Summer is in full swing in the United States, and people are turning down the thermostats for their air conditioners to beat the heat. However, the hydrofluorocarbon refrigerants in these and other cooling devices are potent greenhouse gases and major drivers of climate change. Today, scientists report a prototype device that could replace existing “A/Cs” in the future. It uses solid refrigerants to efficiently cool a space and is much more environmentally friendly.
The researchers presented their results yesterday (August 23, 2022) at the fall meeting of the American Chemical Society (ACS). ACS Fall 2022 is a hybrid meeting being held virtually and in person on August 21–25, with on-demand access available from August 26–September 9. The meeting features nearly 11,000 presentations on a wide range of science topics.
“Just installing an air conditioner or throwing one away is a huge driver of global warming,” says Adam Slavney, Ph.D., who is presenting this work at the meeting. As greenhouse gases, the refrigerants used in these systems are thousands of times more potent than carbon dioxide. They can accidentally leak out of systems when they are being handled or disposed of.
Refrigerants in conventional cooling systems, such as those in air conditioners, function by cycling between the states of being a gas and a liquid. When a liquid turns into a gas, it expands and absorbs heat, cooling a room or a refrigerator’s interior. The gas is forced back into a liquid by a compressor that operates between 70 and 150 pounds per square inch (psi), which releases heat. This heat is directed outside the home, in the case of air conditioners. This heat is sent outside the house when an air conditioner is used. Despite the fact that this cycle is efficient and effective, worries about global warming and tighter restrictions on hydrofluorocarbon refrigerants are driving a quest for more ecologically friendly alternatives.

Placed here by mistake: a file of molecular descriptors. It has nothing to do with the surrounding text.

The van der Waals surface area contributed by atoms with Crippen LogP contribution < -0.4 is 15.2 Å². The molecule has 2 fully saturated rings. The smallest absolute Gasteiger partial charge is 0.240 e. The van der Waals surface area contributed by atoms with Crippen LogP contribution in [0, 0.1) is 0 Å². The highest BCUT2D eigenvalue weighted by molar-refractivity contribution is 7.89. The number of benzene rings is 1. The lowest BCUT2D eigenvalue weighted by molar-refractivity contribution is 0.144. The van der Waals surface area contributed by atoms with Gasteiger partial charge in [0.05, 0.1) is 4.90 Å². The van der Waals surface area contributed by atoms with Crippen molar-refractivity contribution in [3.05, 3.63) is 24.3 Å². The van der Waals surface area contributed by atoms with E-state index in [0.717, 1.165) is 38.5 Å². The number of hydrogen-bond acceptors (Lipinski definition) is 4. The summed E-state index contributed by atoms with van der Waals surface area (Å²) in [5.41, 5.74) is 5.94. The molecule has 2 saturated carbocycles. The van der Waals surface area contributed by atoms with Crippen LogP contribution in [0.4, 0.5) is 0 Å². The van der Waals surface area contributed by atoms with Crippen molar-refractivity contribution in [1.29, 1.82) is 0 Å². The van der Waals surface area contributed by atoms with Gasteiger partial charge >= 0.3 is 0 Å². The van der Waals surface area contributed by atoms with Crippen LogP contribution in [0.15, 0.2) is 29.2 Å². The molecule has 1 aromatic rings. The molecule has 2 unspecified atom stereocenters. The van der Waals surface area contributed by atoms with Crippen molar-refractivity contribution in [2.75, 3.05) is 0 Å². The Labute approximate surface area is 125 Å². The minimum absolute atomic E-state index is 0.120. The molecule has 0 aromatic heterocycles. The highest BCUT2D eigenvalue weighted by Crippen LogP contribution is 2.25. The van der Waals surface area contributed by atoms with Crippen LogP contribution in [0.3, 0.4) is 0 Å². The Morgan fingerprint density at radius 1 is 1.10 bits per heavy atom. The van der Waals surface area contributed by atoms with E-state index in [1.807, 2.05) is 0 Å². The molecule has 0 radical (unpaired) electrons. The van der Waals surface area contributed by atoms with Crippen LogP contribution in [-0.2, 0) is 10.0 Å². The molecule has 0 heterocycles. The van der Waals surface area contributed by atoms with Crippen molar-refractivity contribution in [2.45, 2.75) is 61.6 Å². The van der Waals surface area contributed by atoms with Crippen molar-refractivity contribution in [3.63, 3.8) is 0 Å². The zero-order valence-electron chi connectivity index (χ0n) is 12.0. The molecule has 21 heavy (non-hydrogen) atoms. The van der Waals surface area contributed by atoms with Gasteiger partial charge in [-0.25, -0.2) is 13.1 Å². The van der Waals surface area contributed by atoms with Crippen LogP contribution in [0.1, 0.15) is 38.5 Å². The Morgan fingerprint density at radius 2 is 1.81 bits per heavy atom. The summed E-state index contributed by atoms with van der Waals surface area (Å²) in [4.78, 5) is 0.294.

An ideal solution could be solid refrigerants. Unlike gases, solids won’t leak into the environment from A/C units. One class of solid refrigerants, called barocaloric materials, work similarly to traditional gas-liquid cooling systems. They use pressure changes to go through heat cycles, but in this case, the pressure drives a solid-to-solid phase change. That means the material remains a solid, but the internal molecular structure changes.
The key structural aspect of these barocaloric solid materials is that they contain long, flexible molecular chains that are typically floppy and disordered. But under pressure, the chains become more ordered and rigid — a change that releases heat. The process of going from an ordered to a relaxed structure is like melting wax, but without it becoming a liquid, says Jarad Mason, Ph.D., the project’s principal investigator, who is at Harvard University. When the pressure is released, the material reabsorbs heat, completing the cycle.
However, there is a big disadvantage to barocaloric systems. Namely, most of these materials require massive pressures to drive heat cycles. To produce these pressures, the systems need expensive, specialized equipment that’s not practical for real-world cooling applications. Mason and his team recently reported barocaloric materials that can act as refrigerants at much lower pressures. They’ve now shown that the refrigerants, which are called metal-halide perovskites, can work in a cooling system they’ve built from scratch. According to Slavney, “The materials we reported are able to cycle at about 3,000 psi, which are pressures that a typical hydraulics system can work at.”
The research team has now built a first-of-its-kind prototype that demonstrates the use of these new materials in a practical cooling system. The device has three main parts. One is a metal tube packed with the solid refrigerant and an inert liquid — water or an oil. Another piece of the device is a hydraulic piston that applies pressure to the liquid. Finally, the liquid helps transfer that pressure to the refrigerant and helps carry heat through the system.